California Is ‘No. 1 Target’ In US For Cyber Crimes

Cyber crime targets California more than any other state in the US, according to a new report issued by Kamala Harris, the state’s attorney general and reported this week by the Insurance Journal.

Harris says that cyber criminals have set their sights on the state for its “wealth and innovation,” adding that criminals are turning to cybercrime to target businesses and financial institutions. Most of the crime rings originate from Eastern Europe, China and Africa, Harris added.

“California is a global leader on a number of fronts and, unfortunately, transnational criminal activity is one of them,” the report admitted. In what is being called the first report to show the true effects of international cyber crime on individuals and citizens, the findings show that “California leads all states in the number of computer systems hacked or infected by malware, the number of victims of Internet crimes, the amount of financial losses suffered as a result and the number of victims of identity fraud,” IJ reported.

One huge area of vulnerability: theft of intellectual property “because of its [California’s] leading role in developing new technologies and mass-media entertainment.”

“Not surprisingly, transnational organized crime has tapped into this new criminal frontier,” the report states. “Many of these breaches have been tied to transnational criminal organizations operating from Russia, Ukraine, Romania, Israel, Egypt, China, and Nigeria, among other places.”

Also making California an obvious target for cyber crimes, are the state’s $2 trillion gross domestic product (GDP), heavy foreign trade activity, and the shared border with Mexico, which earn the state the dubious distinction of being a hotbed for international money-laundering schemes. The report estimates that more than $30 billion is laundered through California’s economy on an annual basis.

More than ever, the report makes a strong case for why businesses and individuals should think about adding cyber insurance to their insurance portfolio.

Stores like Target have already had to suffer massive data breaches that they’re still trying to recover from. When a business, in particular, is hit by a cyber attack, it compromises the trust that customers have in conducting transactions through that company.

When buying cyber insurance, notes Kristi Singleton of the Association of Corporate Counsel, it’s important to buy both first-party and third-party coverage. Singleton recently shared a glimpse at both types on her blog:

“Generally speaking, first-party risks are potential costs for loss of or damage to the policyholder’s own data, or lost income or business because of a data breach or cyber attack,” Singleton said. “Potential categories of first-party losses include … physical damage to, loss of, or loss of use of data and software only, whether caused by third-party, contractor, employee/former employee, state actor, or ‘cyber war’ or ‘cyber terrorism’; … corrupted, lost, stolen, or ransomed data resulting from data theft, data breach, or virus; … loss of use of data as a result of software failure, network interruption, or denial of service attack; and … an inability to conduct business because of loss of software, data, or network access.”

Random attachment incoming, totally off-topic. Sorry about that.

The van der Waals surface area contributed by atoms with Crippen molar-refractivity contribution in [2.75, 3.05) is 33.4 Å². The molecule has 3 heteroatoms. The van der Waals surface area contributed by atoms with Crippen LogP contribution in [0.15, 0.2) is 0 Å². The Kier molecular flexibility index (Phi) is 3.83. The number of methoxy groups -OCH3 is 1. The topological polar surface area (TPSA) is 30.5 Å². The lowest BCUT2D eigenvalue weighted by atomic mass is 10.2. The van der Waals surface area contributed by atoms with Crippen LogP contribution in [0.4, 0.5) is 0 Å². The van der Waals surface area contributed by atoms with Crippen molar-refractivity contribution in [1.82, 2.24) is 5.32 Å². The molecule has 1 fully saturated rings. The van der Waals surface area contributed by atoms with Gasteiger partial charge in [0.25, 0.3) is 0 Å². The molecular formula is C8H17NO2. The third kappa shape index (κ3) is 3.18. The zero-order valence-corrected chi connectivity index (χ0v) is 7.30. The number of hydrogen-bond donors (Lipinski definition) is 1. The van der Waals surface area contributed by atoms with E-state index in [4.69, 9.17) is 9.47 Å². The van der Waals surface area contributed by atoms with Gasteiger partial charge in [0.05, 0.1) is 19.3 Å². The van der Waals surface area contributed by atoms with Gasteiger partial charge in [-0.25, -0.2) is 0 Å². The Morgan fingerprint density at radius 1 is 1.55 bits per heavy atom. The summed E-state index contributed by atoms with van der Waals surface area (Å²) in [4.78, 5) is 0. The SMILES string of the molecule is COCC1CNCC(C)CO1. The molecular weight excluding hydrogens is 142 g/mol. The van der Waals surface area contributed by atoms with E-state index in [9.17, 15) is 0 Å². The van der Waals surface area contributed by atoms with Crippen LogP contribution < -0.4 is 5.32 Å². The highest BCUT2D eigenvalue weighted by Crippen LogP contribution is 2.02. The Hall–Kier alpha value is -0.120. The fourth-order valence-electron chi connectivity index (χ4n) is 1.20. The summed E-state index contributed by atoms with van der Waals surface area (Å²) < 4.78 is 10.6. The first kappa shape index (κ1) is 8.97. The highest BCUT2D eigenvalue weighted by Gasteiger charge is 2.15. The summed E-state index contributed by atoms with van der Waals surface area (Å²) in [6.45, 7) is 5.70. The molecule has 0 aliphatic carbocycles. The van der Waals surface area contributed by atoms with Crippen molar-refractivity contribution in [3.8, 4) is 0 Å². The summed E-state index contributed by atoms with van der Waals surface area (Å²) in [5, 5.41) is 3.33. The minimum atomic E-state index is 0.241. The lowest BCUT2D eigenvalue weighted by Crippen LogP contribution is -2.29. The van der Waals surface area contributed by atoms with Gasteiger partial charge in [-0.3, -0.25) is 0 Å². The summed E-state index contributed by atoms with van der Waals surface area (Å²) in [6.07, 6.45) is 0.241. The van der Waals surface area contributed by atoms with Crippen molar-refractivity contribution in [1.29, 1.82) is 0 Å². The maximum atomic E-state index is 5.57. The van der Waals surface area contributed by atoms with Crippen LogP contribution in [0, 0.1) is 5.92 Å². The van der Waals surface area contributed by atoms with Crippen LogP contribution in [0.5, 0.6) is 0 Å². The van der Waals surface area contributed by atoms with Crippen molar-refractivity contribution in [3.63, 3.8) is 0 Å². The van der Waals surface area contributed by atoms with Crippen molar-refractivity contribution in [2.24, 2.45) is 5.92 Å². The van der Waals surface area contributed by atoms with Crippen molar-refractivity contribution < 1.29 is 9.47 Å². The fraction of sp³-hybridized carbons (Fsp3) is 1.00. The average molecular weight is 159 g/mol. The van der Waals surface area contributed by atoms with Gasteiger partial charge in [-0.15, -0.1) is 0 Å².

In contrast, third-party risks “include the policyholder’s potential liability to clients or to various governmental or regulatory entities. These potential risks include lawsuits or claims from third parties resulting from a data breach or other cyber event.”

Singleton continued: “A company’s optimal cyber-security policy would contain coverage for both first and third-party claims.”

(Read more of her tips here)

Additionally, companies should be taking every step to prevent attacks from happening. As cyber crimes persist — and they’re expected to get much worse — it could ultimately affect policy outcomes as to whether the business has taken reasonable security steps to ensure the data of its customers and clients.


In Summary

While the new report on California’s increased risk of transnational cyber security is disturbing to businesses and individuals throughout the state, the fear of a cyber attack is one that should not be exclusive to this region. Mankind’s global dependency on technology has made cyber protections a necessary part of doing business. Cyber insurance and an increased drive toward preventive measures, are the best tools that a company or individual has in their arsenal. Are you covered?

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